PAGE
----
Citizens taking action ~ Vancouver, Lower Mainland, and beyond.

Wednesday, January 20, 2010

Tide turns on Metro's incineration plan

It took a few days for the penny to drop but the press seems to be approaching a consensus that Metro's incineration plan is "burning out."

Those were the words of Province reporter Brian Lewis, published yesterday under the headline "Extension buries incinerator proposal." The previous day Coquitlam's former Mayor (and current City Councillor) Lou Sekora laid out several good reasons why he opposes Metro's incinerators in an interview with . "

So the big question hanging in the air is: where will Metro's waste go, now that the First Nations don't want it and the incinerators are off the table?

The first step is for Metro to put the real numbers on the table. Just how much waste is actually there to be disposed of?

Every three years Metro does a "waste characterization study" looking at samples of our waste to see what kinds of things we're throwing away. Then they look at "the total municipal solid waste stream received by the entire Metro Vancouver waste transfer and disposal system" and project how much of each kind of waste (newspaper, food scraps, plastic bags, etc.) we throw away.

Here are the total amounts of waste reported in the last 3 studies:
2000: 1,066,520 tonnes
2004: 1,060,748 tonnes
2007: 1,013,700 tonnes

What's surprising about these figures?

Do you see the staggering growth in our waste that Metro Vancouver keeps claiming in order to justify the construction of incinerators (or even new landfills)?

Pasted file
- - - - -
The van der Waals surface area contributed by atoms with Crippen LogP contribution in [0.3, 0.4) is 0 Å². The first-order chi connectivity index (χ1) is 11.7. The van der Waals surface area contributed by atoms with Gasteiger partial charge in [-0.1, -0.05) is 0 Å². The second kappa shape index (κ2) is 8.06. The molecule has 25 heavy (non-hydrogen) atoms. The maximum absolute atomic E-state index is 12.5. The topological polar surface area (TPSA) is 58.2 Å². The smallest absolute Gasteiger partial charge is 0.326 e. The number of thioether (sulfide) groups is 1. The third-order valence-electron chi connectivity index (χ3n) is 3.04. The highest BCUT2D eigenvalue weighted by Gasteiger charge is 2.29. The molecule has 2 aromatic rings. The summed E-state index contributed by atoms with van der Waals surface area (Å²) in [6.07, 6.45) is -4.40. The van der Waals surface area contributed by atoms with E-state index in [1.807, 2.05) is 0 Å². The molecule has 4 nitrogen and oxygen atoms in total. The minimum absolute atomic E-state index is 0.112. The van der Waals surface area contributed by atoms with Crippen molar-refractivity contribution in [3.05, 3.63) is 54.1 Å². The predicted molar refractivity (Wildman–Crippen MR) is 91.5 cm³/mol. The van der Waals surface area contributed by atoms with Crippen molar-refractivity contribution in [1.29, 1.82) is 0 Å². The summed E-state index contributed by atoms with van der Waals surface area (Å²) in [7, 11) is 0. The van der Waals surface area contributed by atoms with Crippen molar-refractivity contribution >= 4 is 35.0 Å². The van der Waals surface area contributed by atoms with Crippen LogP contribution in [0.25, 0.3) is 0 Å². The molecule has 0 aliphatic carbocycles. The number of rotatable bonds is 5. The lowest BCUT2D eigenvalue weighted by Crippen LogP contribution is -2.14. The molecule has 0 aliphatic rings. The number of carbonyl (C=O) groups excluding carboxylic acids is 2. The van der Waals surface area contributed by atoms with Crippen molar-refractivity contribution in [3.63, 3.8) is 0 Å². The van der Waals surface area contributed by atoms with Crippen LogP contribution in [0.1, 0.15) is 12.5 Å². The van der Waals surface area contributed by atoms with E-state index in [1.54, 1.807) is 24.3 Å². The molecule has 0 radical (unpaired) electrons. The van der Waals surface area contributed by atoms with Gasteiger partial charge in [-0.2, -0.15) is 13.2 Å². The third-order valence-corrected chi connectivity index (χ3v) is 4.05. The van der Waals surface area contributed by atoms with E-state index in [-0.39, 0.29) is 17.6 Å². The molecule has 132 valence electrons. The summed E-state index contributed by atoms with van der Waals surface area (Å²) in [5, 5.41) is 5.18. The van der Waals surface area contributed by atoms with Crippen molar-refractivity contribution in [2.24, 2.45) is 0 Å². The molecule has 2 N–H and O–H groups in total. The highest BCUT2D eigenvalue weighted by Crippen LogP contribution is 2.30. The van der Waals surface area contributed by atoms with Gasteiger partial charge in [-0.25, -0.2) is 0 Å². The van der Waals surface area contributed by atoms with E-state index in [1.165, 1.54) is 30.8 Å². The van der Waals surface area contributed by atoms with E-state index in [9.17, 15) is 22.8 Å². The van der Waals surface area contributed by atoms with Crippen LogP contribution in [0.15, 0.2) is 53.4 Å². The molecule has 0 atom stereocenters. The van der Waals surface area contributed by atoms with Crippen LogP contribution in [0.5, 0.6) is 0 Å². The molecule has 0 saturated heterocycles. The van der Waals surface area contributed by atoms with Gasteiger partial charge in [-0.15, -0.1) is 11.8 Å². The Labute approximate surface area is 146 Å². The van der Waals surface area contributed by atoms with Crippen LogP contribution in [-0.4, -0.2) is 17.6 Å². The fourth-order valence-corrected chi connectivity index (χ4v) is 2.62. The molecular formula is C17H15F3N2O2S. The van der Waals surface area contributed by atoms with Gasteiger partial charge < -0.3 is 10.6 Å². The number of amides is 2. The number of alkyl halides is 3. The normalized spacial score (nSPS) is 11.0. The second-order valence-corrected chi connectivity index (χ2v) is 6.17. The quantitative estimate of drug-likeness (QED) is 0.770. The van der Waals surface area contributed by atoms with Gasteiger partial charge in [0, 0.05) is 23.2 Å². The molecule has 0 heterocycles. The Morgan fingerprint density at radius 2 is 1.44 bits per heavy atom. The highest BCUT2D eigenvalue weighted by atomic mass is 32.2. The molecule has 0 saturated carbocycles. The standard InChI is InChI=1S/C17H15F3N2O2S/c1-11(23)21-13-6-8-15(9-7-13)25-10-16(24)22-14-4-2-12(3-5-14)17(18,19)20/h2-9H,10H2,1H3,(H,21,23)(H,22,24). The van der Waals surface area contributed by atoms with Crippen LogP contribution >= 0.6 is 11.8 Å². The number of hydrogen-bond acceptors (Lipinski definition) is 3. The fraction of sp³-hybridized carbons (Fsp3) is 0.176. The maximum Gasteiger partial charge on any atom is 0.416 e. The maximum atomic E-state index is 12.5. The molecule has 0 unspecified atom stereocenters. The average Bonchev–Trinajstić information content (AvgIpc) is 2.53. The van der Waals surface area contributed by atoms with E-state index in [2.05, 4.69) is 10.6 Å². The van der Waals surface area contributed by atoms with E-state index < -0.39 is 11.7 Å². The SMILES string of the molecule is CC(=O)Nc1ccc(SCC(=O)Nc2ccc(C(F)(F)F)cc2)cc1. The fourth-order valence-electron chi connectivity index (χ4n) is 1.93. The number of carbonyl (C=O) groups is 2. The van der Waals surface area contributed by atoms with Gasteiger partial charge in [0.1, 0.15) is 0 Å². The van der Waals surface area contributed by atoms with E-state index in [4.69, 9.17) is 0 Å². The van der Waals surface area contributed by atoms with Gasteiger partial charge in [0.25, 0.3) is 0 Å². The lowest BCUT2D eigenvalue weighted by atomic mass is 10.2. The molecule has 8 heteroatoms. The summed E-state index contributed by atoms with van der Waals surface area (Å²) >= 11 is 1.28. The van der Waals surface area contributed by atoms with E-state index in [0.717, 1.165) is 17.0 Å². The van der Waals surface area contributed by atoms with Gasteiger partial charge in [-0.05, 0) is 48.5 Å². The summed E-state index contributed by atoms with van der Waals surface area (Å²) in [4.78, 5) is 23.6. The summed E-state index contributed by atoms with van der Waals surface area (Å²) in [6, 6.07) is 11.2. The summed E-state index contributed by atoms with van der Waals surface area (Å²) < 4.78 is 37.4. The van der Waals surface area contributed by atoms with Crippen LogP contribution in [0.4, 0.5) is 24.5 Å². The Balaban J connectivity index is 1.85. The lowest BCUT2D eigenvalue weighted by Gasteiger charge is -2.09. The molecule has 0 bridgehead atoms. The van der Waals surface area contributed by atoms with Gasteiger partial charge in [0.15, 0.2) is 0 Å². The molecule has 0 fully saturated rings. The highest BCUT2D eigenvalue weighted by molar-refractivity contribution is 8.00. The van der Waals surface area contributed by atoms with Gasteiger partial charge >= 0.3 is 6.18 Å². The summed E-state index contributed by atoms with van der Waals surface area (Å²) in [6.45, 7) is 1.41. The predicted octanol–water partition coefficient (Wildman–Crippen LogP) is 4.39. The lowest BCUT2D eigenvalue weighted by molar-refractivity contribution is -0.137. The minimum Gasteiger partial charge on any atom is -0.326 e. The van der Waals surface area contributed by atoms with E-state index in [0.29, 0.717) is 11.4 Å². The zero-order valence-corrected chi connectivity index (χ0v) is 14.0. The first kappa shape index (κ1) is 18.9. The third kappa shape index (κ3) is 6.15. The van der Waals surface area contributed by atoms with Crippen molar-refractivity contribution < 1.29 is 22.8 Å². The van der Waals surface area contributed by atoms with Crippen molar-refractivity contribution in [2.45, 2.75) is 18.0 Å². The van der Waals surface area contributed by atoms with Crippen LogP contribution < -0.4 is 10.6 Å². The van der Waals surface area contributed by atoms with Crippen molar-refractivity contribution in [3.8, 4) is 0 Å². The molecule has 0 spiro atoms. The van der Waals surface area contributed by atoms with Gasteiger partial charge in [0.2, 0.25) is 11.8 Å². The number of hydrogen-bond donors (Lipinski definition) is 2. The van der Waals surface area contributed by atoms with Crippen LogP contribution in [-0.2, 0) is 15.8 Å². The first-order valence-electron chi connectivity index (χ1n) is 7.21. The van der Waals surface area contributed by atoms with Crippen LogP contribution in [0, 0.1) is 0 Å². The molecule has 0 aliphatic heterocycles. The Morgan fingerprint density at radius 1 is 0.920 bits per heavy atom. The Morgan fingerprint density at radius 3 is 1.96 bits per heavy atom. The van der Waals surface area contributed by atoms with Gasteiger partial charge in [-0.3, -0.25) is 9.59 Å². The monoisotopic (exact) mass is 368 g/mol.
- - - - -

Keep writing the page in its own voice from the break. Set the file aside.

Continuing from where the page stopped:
We are well within the limits of our existing landfills and incinerator. Even if we lost the Cache Creek landfill this year, we would still have nearly enough space at the two remaining facilities (Vancouver landfill is permitted to take 750,000 tonnes each year and the Burnaby incinerator 290,000 tonnes).

It's a success story. We managed, largely through an expansion of composting programs for yard trimmings, to hold down our disposal for the last decade to zero growth.

And what of the future? The latest waste study found 350,000 tonnes of compostable organics that are taking up space in our landfills (and producing methane and toxic leachate). It also found 144,000 tonnes of recyclable paper, which is banned from disposal in our region.

That is a half-million tonnes of waste right off the top that we don't need to send to the waste incinerator or landfill. On top of that, there is 136,000 tonnes of non-recyclable plastic packaging and other products that we could give back to the producer to recycle, instead of ending up in our disposal system at community cost.

Doesn't it make sense to get aggressively behind programs to solve these problems instead of investing billions and offending our neighbours by building new incinerators and expanding landfills?

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